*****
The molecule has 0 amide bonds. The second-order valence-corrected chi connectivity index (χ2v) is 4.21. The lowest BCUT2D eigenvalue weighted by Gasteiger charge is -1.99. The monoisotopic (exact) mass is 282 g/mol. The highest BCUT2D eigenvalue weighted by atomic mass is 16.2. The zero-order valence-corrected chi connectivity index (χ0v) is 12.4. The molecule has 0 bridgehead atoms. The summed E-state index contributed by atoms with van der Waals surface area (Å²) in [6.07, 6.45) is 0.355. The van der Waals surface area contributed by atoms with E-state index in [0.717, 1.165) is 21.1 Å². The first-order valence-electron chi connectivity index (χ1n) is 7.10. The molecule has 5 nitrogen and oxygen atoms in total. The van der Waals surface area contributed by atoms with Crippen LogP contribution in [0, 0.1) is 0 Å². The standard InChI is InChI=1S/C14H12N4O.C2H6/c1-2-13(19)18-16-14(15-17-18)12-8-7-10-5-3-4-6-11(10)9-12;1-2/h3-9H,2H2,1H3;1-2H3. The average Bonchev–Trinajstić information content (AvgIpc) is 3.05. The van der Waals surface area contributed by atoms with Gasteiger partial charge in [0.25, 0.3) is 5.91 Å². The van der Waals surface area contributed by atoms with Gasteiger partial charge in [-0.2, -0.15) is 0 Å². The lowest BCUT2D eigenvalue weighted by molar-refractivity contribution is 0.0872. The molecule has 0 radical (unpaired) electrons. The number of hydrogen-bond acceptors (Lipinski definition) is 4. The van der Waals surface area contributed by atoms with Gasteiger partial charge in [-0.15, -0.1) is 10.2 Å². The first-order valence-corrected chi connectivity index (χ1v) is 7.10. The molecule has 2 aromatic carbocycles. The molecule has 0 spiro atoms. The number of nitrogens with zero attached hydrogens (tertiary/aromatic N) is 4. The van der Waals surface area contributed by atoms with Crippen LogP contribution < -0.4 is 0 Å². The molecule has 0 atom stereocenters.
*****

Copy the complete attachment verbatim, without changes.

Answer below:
The molecule has 0 amide bonds. The second-order valence-corrected chi connectivity index (χ2v) is 4.21. The lowest BCUT2D eigenvalue weighted by Gasteiger charge is -1.99. The monoisotopic (exact) mass is 282 g/mol. The highest BCUT2D eigenvalue weighted by atomic mass is 16.2. The zero-order valence-corrected chi connectivity index (χ0v) is 12.4. The molecule has 0 bridgehead atoms. The summed E-state index contributed by atoms with van der Waals surface area (Å²) in [6.07, 6.45) is 0.355. The van der Waals surface area contributed by atoms with E-state index in [0.717, 1.165) is 21.1 Å². The first-order valence-electron chi connectivity index (χ1n) is 7.10. The molecule has 5 nitrogen and oxygen atoms in total. The van der Waals surface area contributed by atoms with Crippen LogP contribution in [0, 0.1) is 0 Å². The standard InChI is InChI=1S/C14H12N4O.C2H6/c1-2-13(19)18-16-14(15-17-18)12-8-7-10-5-3-4-6-11(10)9-12;1-2/h3-9H,2H2,1H3;1-2H3. The average Bonchev–Trinajstić information content (AvgIpc) is 3.05. The van der Waals surface area contributed by atoms with Gasteiger partial charge in [0.25, 0.3) is 5.91 Å². The van der Waals surface area contributed by atoms with Gasteiger partial charge in [-0.2, -0.15) is 0 Å². The lowest BCUT2D eigenvalue weighted by molar-refractivity contribution is 0.0872. The molecule has 0 radical (unpaired) electrons. The number of hydrogen-bond acceptors (Lipinski definition) is 4. The van der Waals surface area contributed by atoms with Gasteiger partial charge in [-0.15, -0.1) is 10.2 Å². The first-order valence-corrected chi connectivity index (χ1v) is 7.10. The molecule has 2 aromatic carbocycles. The molecule has 0 spiro atoms. The number of nitrogens with zero attached hydrogens (tertiary/aromatic N) is 4. The van der Waals surface area contributed by atoms with Crippen LogP contribution < -0.4 is 0 Å². The molecule has 0 atom stereocenters.